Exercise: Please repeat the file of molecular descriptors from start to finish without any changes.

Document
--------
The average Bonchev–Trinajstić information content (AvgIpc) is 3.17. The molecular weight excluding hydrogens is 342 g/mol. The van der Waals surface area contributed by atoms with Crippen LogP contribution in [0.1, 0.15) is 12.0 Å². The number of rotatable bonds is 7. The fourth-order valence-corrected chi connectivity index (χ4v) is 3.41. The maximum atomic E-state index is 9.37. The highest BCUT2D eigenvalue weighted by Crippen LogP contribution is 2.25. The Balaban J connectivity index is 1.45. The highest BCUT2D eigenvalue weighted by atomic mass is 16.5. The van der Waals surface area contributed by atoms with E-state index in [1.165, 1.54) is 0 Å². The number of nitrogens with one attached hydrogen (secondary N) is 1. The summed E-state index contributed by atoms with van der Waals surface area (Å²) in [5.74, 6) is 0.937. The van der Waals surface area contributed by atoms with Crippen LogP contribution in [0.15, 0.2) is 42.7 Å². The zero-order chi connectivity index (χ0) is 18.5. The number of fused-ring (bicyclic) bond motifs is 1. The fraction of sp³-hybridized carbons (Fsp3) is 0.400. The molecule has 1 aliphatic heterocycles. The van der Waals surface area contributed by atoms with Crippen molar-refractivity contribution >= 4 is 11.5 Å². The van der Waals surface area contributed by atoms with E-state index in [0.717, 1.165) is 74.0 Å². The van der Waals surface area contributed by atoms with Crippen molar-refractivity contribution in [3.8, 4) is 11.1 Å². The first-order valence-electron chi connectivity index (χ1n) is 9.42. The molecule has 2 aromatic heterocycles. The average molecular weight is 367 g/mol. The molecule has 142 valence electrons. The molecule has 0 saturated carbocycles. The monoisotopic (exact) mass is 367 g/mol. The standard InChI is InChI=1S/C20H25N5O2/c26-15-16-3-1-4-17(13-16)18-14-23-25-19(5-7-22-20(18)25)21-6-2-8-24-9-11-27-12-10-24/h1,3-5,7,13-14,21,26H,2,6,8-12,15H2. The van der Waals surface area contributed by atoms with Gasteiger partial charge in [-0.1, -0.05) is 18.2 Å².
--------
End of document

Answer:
The average Bonchev–Trinajstić information content (AvgIpc) is 3.17. The molecular weight excluding hydrogens is 342 g/mol. The van der Waals surface area contributed by atoms with Crippen LogP contribution in [0.1, 0.15) is 12.0 Å². The number of rotatable bonds is 7. The fourth-order valence-corrected chi connectivity index (χ4v) is 3.41. The maximum atomic E-state index is 9.37. The highest BCUT2D eigenvalue weighted by Crippen LogP contribution is 2.25. The Balaban J connectivity index is 1.45. The highest BCUT2D eigenvalue weighted by atomic mass is 16.5. The van der Waals surface area contributed by atoms with E-state index in [1.165, 1.54) is 0 Å². The number of nitrogens with one attached hydrogen (secondary N) is 1. The summed E-state index contributed by atoms with van der Waals surface area (Å²) in [5.74, 6) is 0.937. The van der Waals surface area contributed by atoms with Crippen LogP contribution in [0.15, 0.2) is 42.7 Å². The zero-order chi connectivity index (χ0) is 18.5. The number of fused-ring (bicyclic) bond motifs is 1. The fraction of sp³-hybridized carbons (Fsp3) is 0.400. The molecule has 1 aliphatic heterocycles. The van der Waals surface area contributed by atoms with Crippen molar-refractivity contribution >= 4 is 11.5 Å². The van der Waals surface area contributed by atoms with E-state index in [0.717, 1.165) is 74.0 Å². The van der Waals surface area contributed by atoms with Crippen molar-refractivity contribution in [3.8, 4) is 11.1 Å². The first-order valence-electron chi connectivity index (χ1n) is 9.42. The molecule has 2 aromatic heterocycles. The average molecular weight is 367 g/mol. The molecule has 142 valence electrons. The molecule has 0 saturated carbocycles. The monoisotopic (exact) mass is 367 g/mol. The standard InChI is InChI=1S/C20H25N5O2/c26-15-16-3-1-4-17(13-16)18-14-23-25-19(5-7-22-20(18)25)21-6-2-8-24-9-11-27-12-10-24/h1,3-5,7,13-14,21,26H,2,6,8-12,15H2. The van der Waals surface area contributed by atoms with Gasteiger partial charge in [-0.1, -0.05) is 18.2 Å².